Slaughtneil and Cushendall braced for Ulster final

2 months ago 76
Slaughtneil celebrate their Derry title triumph in SeptemberSlaughtneil have not played a competitive match since the Derry final on 17 September but manager Michael McShane does not see that being an issue for his squad
Dates: Sunday, 3 December Venue: Pairc Esler, Newry Throw-in: 14:30 GMT
Coverage: Live text updates, report, highlights and reaction on BBC Sport website & app

On Sunday, two titans of Ulster club hurling - Slaughtneil and Cushendall - renew hostilities in a hotly-anticipated provincial decider in Newry.

It is an Ulster showpiece dripping with sub-plots, intrigue and the potential to deliver a blockbuster.

Slaughtneil's staying power at this level is beyond reproach by now. This will be their eighth appearance in the last 10 Ulster finals (they didn't make it in 2014 or 2018).

Their record in that timeframe is commendable if not impeccable: four wins, three defeats. And of course, they remain the only Derry club to have gotten their hands on the Four Seasons Cup.

If you look at the last four Ulster finals they have won, their winning margins have been as follows: seven points (vs Ballycran in 2021), eight points (vs Dunloy in 2019), 12 points (vs Ballygalget in 2017) and four points (Loughgiel in 2016).

However, there is a strong case for suggesting that Sunday's final will be a much closer affair.

When Slaughtneil and Cushendall last met in the Ulster series, in 2015, it was the Antrim side who prevailed by the minimum, 1-24 to 3-17 after a titanic encounter that required extra-time in Armagh.

It was Dall's 10th provincial crown. Slaughtneil had to wait 12 months to finally break through.

Since then, the Derry club have been Ulster's pre-eminent force, but they go into Sunday's reunion with the Ruairi Ogs shorn of competitive action in the 11 weeks since they captured an 11th successive county title with a commanding 3-23 to 1-9 win over Kevin Lynch's.

'Slaughtneil's 77-day down period is not an issue' - McShane

In contrast, Cushendall have since won an Antrim semi-final and final and an Ulster semi-final, the latter two of which saw Brian Delargy's side pushed to the limit, first by Loughgiel in the county decider before being taken to extra-time by Portaferry in an enthralling provincial opener.

While some will feel that edging such ferocious battles will give a sharper Cushendall the edge, Slaughtneill boss Michael McShane sees it differently.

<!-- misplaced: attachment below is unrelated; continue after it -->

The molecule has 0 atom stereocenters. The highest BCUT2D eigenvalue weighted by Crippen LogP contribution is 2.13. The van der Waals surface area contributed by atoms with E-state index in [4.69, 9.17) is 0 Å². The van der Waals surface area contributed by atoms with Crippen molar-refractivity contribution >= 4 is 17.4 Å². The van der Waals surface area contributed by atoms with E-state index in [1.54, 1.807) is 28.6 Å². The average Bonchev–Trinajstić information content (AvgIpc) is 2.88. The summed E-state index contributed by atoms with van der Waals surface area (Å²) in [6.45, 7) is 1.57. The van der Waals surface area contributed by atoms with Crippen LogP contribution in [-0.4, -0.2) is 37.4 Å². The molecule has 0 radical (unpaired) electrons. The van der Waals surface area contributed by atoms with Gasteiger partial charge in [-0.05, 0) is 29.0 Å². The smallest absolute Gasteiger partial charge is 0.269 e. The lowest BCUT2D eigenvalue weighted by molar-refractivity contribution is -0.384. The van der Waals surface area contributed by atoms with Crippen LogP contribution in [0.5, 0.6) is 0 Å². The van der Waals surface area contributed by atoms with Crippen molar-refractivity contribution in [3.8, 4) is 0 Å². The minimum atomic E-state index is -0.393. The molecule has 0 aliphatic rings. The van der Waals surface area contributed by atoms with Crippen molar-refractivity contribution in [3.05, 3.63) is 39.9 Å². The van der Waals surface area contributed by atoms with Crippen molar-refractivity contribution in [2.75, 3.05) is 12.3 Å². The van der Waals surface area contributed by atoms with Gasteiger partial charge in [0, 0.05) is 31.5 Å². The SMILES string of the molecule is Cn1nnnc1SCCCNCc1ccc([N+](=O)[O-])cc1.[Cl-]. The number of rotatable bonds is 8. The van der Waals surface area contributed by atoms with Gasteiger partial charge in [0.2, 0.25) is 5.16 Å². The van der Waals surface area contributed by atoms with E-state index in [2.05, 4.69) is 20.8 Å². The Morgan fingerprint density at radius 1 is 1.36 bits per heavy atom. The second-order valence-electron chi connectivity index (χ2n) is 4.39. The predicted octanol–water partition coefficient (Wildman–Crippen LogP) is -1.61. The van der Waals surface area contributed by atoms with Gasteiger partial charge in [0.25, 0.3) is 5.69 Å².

"I recall the day of the Derry final, somebody mentioned that to me that it was 77 days to the Ulster final," he told BBC Sport NI's Mark Sidebottom.

"I took a deep breath because it sounded awful, but when you're a dual club of Slaughtneil's standing and have serious ambitions in the Derry football championship as well, it actually gives them a chance to go and focus on that.

"For four weeks they were focused on the football championship. That journey came to an end and for the last seven weeks we've been able to work solely as a hurling team.

"So it's worked great for us, believe it or not and we don't see it as being any hindrance to us."

Rogers celebrates scoring one of his goals in the Derry hurling finalBrendan Rogers scored 3-2 in Slaughtneil's Derry hurling final win over Kevin Lynch's in September

When reminded that Slaughtneil have yet to overcome Cushendall in Ulster, McShane added: "No, we haven't and there's a first time for everything. When you look back on that final, it was a fabulous game of hurling for the neutral.

"We came out on the wrong side of the result, but that was all about learning for us at the time.

"We came away from it obviously disappointed, but we learned enough to be able to go and get our first Ulster title the next year.

"We haven't come across Cushendall since so we're really looking forward to this Sunday. There's a freshness about it. Dunloy and ourselves have been knocking lumps out of each other for the last four years and are probably sick of each other so there's a freshness about facing Cushendall."

While Slaughtneil have been without the services of distinguished dual players Chrissy McKaigue and Shane McGuigan, their latest Oak Leaf success featured a stunning 3-2 in the county final from Brendan Rogers, who has since picked up his first football All-Star following his Ulster-winning exploits with Derry earlier this year.

Slaughtneil also have the scoring prowess of the talismanic Cormac O'Doherty, who hit 0-7 in their last Ulster final appearance, while McShane was quick to highlight the form of Jack Cassidy, Eamon Cassidy and Ruairi O Mianain as he talked up what he considers the strongest panel of his nine-year reign.

Cushendall celebrate their Ulster final win over Slaughtneil in 2015Cushendall prevailed after extra-time when the sides met in the 2015 Ulster Club Hurling decider

As for Cushendall, Neil McManus - who recently retired from Antrim duty - will hope to replicate the form that helped him hit 1-14 in the win over Portaferry while Joe McLaughlin will attract much scrutiny from Slaughtneil's man-markers after his semi-final haul of 2-5 from play.

"The way it's worked for us this season is different people have hurled well on different occasions," said McManus.

"We'll need more people to play well again because this will be our biggest test of the season, no doubt about that, but that's what a team's for.

On whether Cushendall's 2015 win over Slaughtneil will count for anything, McManus added: "I don't think so. Every game takes on a life of its own and the only thing you can truly prepare for is your own performance.

"That's what we plan to do and bring the best we're able to bring to the table."

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